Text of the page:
Money market accounts serve the useful purpose of keeping our money safe and liquid, but they are often misunderstood and misused. These are the five biggest mistakes people make when it comes to money market accounts.

1. Confusing a Money Market Account with a Money Market Fund

Mistaking a money market account for a money market fund is a common error, but there are critical distinctions between the two financial instruments.

Money market accounts are deposit accounts held at banks, which have their principal protected up to $250,000 by the Federal Deposit Insurance Corp. (FDIC). These accounts offer similar benefits to savings accounts. However, a money market account requires that a minimum balance is held in the account for a designated period, usually around a year. Money market accounts invest in low-risk, stable funds like Treasury bonds and typically will pay higher rates of interest than a savings account. In contrast, a money market fund is a mutual fund characterized by low-risk, low-return investments. Getting in and out of an MM fund is relatively easy, as there are no loads associated with the positions.

Often, though, investors will hear “money market” and assume their money is perfectly secure—this does not hold true with money market funds. These types of accounts are still an investment product, and as such have no FDIC guarantee.

2. Not Thinking About Inflation

A common misconception is believing that placing money in a money market account will safeguard you against inflation. While the inflation rate was low in 2015, the 20-year historical average inflation rate is 2.24%), and a typical money market account pays well under 2% interest. Therefore, money sitting in a money market account is not likely to outpace inflation.

Many argue that it is better to earn the small interest in a bank rather than earn no interest at all, but outpacing inflation in the long term is not what a money market account is really for. Let’s assume, for example, that inflation is lower than the 20-year historical average. Even in this situation, the interest rates that banks will pay on these types of accounts will decrease as well, thus affecting the original intent of the account to begin with. Thus, while money market accounts are safe investments, they will not safeguard you from inflation.

3. Keeping Too Much In It

The changing rates of inflation can influence the efficacy of money market accounts. In short, having a high percentage of your capital in these accounts is inefficient. Typically, 6-12 months of living expenses are the recommendation for the amount of money that should be kept in cash in these types of accounts for unforeseen emergencies and life events. Beyond that, the money is essentially sitting and losing its value.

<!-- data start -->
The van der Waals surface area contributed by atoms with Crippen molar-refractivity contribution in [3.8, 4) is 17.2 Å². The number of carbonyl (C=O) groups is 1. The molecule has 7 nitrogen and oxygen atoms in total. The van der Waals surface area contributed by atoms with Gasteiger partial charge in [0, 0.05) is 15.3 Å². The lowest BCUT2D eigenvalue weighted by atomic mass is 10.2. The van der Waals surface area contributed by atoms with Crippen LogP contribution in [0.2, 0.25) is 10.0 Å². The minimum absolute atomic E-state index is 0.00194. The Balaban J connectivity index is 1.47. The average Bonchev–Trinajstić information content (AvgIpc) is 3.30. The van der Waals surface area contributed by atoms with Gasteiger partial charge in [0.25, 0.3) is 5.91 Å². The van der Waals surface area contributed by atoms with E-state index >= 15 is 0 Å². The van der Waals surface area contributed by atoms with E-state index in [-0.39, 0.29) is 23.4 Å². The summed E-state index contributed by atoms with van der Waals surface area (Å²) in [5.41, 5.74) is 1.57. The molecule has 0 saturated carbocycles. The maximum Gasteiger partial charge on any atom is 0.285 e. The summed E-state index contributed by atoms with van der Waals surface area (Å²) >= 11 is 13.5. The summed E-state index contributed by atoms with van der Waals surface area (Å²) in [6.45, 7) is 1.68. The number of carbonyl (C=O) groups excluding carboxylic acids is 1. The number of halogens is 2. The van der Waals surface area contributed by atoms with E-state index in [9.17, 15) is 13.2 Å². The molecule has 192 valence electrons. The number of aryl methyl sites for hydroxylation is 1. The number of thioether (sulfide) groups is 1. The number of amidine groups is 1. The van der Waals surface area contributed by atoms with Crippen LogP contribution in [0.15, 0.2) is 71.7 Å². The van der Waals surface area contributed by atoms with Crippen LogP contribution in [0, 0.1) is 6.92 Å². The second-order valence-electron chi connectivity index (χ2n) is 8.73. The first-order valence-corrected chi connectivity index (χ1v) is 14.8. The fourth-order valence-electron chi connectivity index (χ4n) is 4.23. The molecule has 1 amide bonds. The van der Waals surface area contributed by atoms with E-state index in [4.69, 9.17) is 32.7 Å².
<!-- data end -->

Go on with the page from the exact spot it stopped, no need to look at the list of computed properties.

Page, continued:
4. Using Money as an Emotional Safety Blanket

In many instances, we are programmed to believe that hoarding money is the most fruitful approach. When it comes to money market accounts and keeping money in standard savings accounts, though, that does not hold true. It is difficult to have money that you have worked hard for thrust it into the open market and all the uncertainty that comes with it. Unfortunately, people often stay put in their cash positions for too long instead of investing it—because of fear.

The Great Recession only led already weary investors further into the cash-hoarding rabbit hole; however, high-yield returns on your money can only come from diverse investments. Fifty years ago, you could stow money away little by little each day and be confident you would be okay, but modern times dictate a far different future for our financial stability. Today, the challenge to outsmart our natural reflex to hold all of it.

5. Not Dividing It Up

The diversification of assets is one of the fundamental “laws” of investing. Cash is no different. If you insist on holding all of your money in money market accounts, no one account should hold more than the FDIC-insured amount of $250,000. It is not uncommon to see families or estates with tens of bank accounts to insure their money as much as possible. Within this strategy, dividing the money up into three “buckets” can prove useful. Having money set aside for the short-term (1-3 years) medium-term (4-10 years) and long-term (10 years plus) can lead investors down a more logical approach to how long, and how much, money has to be saved. To take a more tactical approach, we can apply the same “buckets” and assess your tolerance for risk in a realistic way.

Consider putting long-term money into other low-risk investment vehicles like an annuity, life insurance policy, bonds, or Treasury bonds. There are countless options to divide your net worth to hedge the risk of losing the value of your money kept in cash. Several investment vehicles aside from money markets accounts offer higher interest. For more tolerant investors, or those who wants to keep some money moving for the short and medium terms, there are funds and investment strategies that can provide the returns which you seek—given time and your stomach for volatility. These approaches, keeping money constantly moving for each period of your life, can help to outpace current and future inflation while protecting money from losing its value. Either way, being keen on the full understanding of these products is what will allow you to make the right decision for yourself.

The Bottom Line

Money market accounts serve a singular purpose—to keep your money parked. Money, though, does nothing unless it is moved, and will ultimately require the investor to research their options and invest more diversely.

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